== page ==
Killarney's Well Known Treasures such as Torc Waterfall, Ross Castle and Muckross House are the usual spots that most holidaymakers resort to when visiting Killarney. We invite you to discover some of the less conventional spots in Killarney, more frequented by the locals. We know you won't be disappointed.
Old Weir Bridge
One of Killarney’s oldest structures, Old Weir Bridge, is one of the most spectacular arches around. The magical setting of the Old Weir Bridge is however, slightly difficult to access as it can only be accessed by foot, bike, or horse-drawn carriage.
However, despite this, it is well worth making the effort and this spectacular setting is often forgotten about which is unfortunate considering the magical aura it offers and it is certainly not completely off the “beat and track”.
Located in the heart of Killarney National Park it neighbors near two of Killarney's other hidden gems Dinis Cottage and the Meeting of The Waters.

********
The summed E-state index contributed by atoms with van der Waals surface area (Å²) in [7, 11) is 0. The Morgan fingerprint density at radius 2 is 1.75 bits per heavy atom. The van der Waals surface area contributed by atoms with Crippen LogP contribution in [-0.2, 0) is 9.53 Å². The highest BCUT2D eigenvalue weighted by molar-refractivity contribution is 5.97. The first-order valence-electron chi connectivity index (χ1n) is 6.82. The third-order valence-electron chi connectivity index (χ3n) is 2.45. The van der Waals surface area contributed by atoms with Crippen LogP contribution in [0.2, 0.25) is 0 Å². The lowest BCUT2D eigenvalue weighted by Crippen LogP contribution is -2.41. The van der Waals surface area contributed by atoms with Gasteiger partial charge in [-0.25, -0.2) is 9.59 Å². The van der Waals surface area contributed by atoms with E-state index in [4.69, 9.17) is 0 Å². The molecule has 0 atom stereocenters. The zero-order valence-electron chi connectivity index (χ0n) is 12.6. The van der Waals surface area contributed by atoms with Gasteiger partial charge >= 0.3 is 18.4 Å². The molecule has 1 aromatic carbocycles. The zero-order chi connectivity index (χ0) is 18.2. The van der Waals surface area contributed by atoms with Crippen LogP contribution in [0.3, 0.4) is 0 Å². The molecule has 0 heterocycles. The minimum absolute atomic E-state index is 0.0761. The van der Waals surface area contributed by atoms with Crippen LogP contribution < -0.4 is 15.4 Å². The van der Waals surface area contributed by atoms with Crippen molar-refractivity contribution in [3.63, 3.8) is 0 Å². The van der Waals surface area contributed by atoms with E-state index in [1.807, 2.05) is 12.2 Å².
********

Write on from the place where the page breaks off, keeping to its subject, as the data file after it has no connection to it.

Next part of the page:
Innisfallen is home to the ruins of Innisfallen Abbey, one of the most spectacular archaeological remains, that dates back as far back as the early Christian period.
The island is located on Lough Leane, one of Killarney's three famous lakes, and was founded in 640 by St Finnian the Leper.
The monastery is said to have been occupied for approximately 950 years.
O Sullivan's Cascade
O’Sullivan’s Cascade in Tomies Wood is another of Killarney's Hidden Gems. Located in Tomies Wood, near the Gap of Dunloe area, the route is mainly all forest track.
Legend has it that the cascade/waterfall once supplied the chieftain of the Fianna, Fionn MacCumhal, the finest supply of whiskey rather than water.
However, O’Sullivan of Tomies is said to have been the only person brave enough to stand up to Fionn MacCumhal and share a drop of the delightful whiskey. The legend continues that when the English invaded Ireland many years later, the whiskey changed into water and became known as O’Sullivan’s Cascade.